Description: An approach to infer the unknown microbial population structure within a metagenome is to cluster nucleotide sequences based on common patterns in base composition, otherwise referred to as binning. When functional roles are assigned to the identified populations, a deeper understanding of microbial communities can be attained, more so than gene-centric approaches that explore overall functionality. In this study, we propose an unsupervised, model-based binning method with two clustering tiers, which uses a novel transformation of the oligonucleotide frequency-derived error gradient and GC content to generate coarse groups at the first tier of clustering; and tetranucleotide frequency to refine these groups at the secondary clustering tier. The proposed method has a demonstrated improvement over PhyloPythia, S-GSOM, TACOA and TaxSOM on all three benchmarks that were used for evaluation in this study. The proposed method is then applied to a pyrosequenced metagenomic library of mud volcano sediment sampled in southwestern Taiwan, with the inferred population structure validated against complementary sequencing of 16S ribosomal RNA marker genes. Finally, the proposed method was further validated against four publicly available metagenomes, including a highly complex Antarctic whale-fall bone sample, which was previously assumed to be too complex for binning prior to functional analysis.
    Keywords: Computational Methods, Genomics
    Print ISSN: 0305-1048
    Electronic ISSN: 1362-4962
    Topics: Biology
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  • 4
    Publication Date: 2015-03-18
    Description: Motivation: The combined effect of a high replication rate and the low fidelity of the viral polymerase in most RNA viruses and some DNA viruses results in the formation of a viral quasispecies. Uncovering information about quasispecies populations significantly benefits the study of disease progression, antiviral drug design, vaccine design and viral pathogenesis. We present a new analysis pipeline called ViQuaS for viral quasispecies spectrum reconstruction using short next-generation sequencing reads. ViQuaS is based on a novel reference-assisted de novo assembly algorithm for constructing local haplotypes. A significantly extended version of an existing global strain reconstruction algorithm is also used. Results: Benchmarking results showed that ViQuaS outperformed three other previously published methods named ShoRAH, QuRe and PredictHaplo, with improvements of at least 3.1–53.9% in recall, 0–12.1% in precision and 0–38.2% in F-score in terms of strain sequence assembly and improvements of at least 0.006–0.143 in KL-divergence and 0.001–0.035 in root mean-squared error in terms of strain frequency estimation, over the next-best algorithm under various simulation settings. We also applied ViQuaS on a real read set derived from an in vitro human immunodeficiency virus (HIV)-1 population, two independent datasets of foot-and-mouth-disease virus derived from the same biological sample and a real HIV-1 dataset and demonstrated better results than other methods available. Availability and implementation: http://sourceforge.net/projects/viquas/ Contact: d.jayasundara@student.unimelb.edu.au Supplementary information: Supplementary data are available at Bioinformatics online.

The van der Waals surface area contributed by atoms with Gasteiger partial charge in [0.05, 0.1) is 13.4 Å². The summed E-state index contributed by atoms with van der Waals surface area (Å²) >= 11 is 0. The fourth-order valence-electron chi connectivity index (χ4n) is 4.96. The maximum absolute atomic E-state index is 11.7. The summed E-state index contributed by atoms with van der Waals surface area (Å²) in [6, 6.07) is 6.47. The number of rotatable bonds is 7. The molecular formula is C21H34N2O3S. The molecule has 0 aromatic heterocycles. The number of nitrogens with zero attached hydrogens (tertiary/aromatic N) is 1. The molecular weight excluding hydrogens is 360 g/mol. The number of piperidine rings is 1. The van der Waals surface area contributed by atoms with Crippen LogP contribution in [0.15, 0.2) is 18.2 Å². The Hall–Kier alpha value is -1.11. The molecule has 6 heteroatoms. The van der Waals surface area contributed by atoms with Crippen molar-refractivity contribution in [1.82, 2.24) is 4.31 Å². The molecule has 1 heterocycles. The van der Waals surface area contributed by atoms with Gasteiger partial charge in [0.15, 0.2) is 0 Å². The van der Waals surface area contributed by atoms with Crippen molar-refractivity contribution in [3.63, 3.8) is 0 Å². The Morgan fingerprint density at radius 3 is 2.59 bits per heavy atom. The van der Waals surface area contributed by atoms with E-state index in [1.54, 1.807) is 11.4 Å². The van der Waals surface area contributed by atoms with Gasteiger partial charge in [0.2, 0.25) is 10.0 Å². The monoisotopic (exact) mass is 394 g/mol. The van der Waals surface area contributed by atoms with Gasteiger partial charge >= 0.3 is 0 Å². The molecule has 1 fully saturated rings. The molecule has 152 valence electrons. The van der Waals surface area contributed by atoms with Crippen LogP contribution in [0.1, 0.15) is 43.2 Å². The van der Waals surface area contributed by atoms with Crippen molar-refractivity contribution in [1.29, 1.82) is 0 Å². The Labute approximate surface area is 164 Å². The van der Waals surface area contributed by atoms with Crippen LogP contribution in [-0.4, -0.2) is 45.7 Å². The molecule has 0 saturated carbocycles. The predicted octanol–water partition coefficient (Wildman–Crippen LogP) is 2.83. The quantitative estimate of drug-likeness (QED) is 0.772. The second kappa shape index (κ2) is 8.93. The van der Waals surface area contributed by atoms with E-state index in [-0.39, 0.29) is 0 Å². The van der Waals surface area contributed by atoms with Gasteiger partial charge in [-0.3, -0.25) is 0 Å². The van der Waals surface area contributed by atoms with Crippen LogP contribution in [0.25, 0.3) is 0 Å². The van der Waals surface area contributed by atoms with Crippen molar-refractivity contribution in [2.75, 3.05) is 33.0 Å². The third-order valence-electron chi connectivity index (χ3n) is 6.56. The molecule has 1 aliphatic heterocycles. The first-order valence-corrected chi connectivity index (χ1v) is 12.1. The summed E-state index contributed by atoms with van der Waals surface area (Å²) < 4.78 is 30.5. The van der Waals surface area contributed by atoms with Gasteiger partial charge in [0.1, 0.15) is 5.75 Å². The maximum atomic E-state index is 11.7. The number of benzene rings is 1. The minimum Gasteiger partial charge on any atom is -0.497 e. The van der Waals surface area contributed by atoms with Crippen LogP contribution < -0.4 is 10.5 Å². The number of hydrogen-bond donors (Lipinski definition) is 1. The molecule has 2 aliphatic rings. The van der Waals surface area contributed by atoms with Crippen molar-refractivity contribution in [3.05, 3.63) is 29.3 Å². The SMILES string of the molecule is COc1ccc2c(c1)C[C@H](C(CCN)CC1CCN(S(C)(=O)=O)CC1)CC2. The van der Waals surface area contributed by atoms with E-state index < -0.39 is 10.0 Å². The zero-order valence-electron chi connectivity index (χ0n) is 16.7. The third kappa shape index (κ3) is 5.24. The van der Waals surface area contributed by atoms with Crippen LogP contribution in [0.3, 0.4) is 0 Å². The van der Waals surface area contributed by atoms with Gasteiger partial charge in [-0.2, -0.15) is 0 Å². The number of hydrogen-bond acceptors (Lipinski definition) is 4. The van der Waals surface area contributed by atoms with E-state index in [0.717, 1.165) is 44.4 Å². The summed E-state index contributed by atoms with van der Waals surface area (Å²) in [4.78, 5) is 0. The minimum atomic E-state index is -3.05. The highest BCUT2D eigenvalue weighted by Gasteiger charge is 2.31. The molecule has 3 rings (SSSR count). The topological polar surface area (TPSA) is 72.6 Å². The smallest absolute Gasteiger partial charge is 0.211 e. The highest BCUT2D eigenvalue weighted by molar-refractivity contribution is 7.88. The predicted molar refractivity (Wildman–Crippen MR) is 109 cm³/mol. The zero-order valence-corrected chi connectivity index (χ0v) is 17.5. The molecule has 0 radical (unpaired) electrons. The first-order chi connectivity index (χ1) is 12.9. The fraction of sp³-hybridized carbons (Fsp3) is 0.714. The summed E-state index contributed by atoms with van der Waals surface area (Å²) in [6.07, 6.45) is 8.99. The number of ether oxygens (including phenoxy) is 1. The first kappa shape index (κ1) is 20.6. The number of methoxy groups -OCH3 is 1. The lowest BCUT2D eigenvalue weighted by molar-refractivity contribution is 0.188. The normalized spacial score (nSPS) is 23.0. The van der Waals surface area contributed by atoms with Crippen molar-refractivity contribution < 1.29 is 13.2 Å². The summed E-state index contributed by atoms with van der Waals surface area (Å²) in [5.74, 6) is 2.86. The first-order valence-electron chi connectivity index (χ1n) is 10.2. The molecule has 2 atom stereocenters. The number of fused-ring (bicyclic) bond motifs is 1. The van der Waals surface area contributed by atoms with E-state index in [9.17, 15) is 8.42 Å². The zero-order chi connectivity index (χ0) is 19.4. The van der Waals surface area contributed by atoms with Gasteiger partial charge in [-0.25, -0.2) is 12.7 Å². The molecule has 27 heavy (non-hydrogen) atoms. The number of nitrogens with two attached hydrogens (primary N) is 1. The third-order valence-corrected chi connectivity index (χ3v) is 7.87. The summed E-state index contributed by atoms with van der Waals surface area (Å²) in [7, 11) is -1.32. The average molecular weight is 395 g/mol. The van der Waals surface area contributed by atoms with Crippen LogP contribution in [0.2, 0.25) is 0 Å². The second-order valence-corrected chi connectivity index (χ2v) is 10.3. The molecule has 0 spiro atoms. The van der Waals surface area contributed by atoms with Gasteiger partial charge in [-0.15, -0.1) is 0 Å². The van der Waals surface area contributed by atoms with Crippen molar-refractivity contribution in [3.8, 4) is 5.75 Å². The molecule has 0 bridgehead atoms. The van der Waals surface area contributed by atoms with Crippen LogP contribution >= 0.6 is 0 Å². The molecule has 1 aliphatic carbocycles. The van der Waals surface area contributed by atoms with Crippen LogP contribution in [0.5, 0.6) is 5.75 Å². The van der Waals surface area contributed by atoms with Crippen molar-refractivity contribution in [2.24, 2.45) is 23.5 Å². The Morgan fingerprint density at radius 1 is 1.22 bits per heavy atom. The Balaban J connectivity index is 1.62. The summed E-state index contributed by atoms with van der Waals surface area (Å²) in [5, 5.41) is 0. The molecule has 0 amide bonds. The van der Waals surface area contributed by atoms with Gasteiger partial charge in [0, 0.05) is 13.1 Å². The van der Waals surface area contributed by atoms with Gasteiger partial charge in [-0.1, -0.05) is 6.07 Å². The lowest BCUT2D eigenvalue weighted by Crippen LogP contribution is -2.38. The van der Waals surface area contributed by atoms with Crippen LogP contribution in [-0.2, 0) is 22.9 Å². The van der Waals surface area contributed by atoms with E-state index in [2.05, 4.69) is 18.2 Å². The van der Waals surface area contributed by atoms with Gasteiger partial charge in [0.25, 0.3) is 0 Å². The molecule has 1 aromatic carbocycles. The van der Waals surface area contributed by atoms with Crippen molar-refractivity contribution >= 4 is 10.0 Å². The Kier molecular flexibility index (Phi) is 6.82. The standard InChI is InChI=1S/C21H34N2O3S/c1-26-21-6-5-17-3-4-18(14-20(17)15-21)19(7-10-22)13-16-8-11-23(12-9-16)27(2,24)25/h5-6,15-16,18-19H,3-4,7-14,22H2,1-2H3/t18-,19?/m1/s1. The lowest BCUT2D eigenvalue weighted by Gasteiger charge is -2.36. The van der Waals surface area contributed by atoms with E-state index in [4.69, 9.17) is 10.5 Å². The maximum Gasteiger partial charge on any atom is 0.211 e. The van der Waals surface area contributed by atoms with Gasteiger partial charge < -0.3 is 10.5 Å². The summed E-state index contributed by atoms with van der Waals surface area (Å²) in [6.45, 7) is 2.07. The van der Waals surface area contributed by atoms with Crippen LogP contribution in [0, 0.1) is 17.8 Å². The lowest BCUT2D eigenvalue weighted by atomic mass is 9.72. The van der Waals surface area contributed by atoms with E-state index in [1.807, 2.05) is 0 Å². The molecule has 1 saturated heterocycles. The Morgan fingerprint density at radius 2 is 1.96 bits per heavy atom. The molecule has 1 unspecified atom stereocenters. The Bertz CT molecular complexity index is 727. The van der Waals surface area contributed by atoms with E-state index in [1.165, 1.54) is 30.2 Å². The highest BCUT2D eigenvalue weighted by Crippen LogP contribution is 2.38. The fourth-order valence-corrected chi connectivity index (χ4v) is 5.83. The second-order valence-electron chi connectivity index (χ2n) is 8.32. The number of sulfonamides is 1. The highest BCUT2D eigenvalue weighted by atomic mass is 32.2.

Print ISSN: 1367-4803
    Electronic ISSN: 1460-2059
    Topics: Biology , Computer Science , Medicine
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  • 5
    Publication Date: 2015-09-22
    Description: Motivation: Matrix Assisted Laser Desorption Ionization-Imaging Mass Spectrometry (MALDI-IMS) in ‘omics’ data acquisition generates detailed information about the spatial distribution of molecules in a given biological sample. Various data processing methods have been developed for exploring the resultant high volume data. However, most of these methods process data in the spectral domain and do not make the most of the important spatial information available through this technology. Therefore, we propose a novel streamlined data analysis pipeline specifically developed for MALDI-IMS data utilizing significant spatial information for identifying hidden significant molecular distribution patterns in these complex datasets. Methods: The proposed unsupervised algorithm uses Sliding Window Normalization (SWN) and a new spatial distribution based peak picking method developed based on Gray level Co-Occurrence (GCO) matrices followed by clustering of biomolecules. We also use gist descriptors and an improved version of GCO matrices to extract features from molecular images and minimum medoid distance to automatically estimate the number of possible groups. Results: We evaluated our algorithm using a new MALDI-IMS metabolomics dataset of a plant (Eucalypt) leaf. The algorithm revealed hidden significant molecular distribution patterns in the dataset, which the current Component Analysis and Segmentation Map based approaches failed to extract. We further demonstrate the performance of our peak picking method over other traditional approaches by using a publicly available MALDI-IMS proteomics dataset of a rat brain. Although SWN did not show any significant improvement as compared with using no normalization, the visual assessment showed an improvement as compared to using the median normalization. Availability and implementation: The source code and sample data are freely available at http://exims.sourceforge.net/ . Contact: awgcdw@student.unimelb.edu.au or chalini_w@live.com Supplementary information : Supplementary data are available at Bioinformatics online.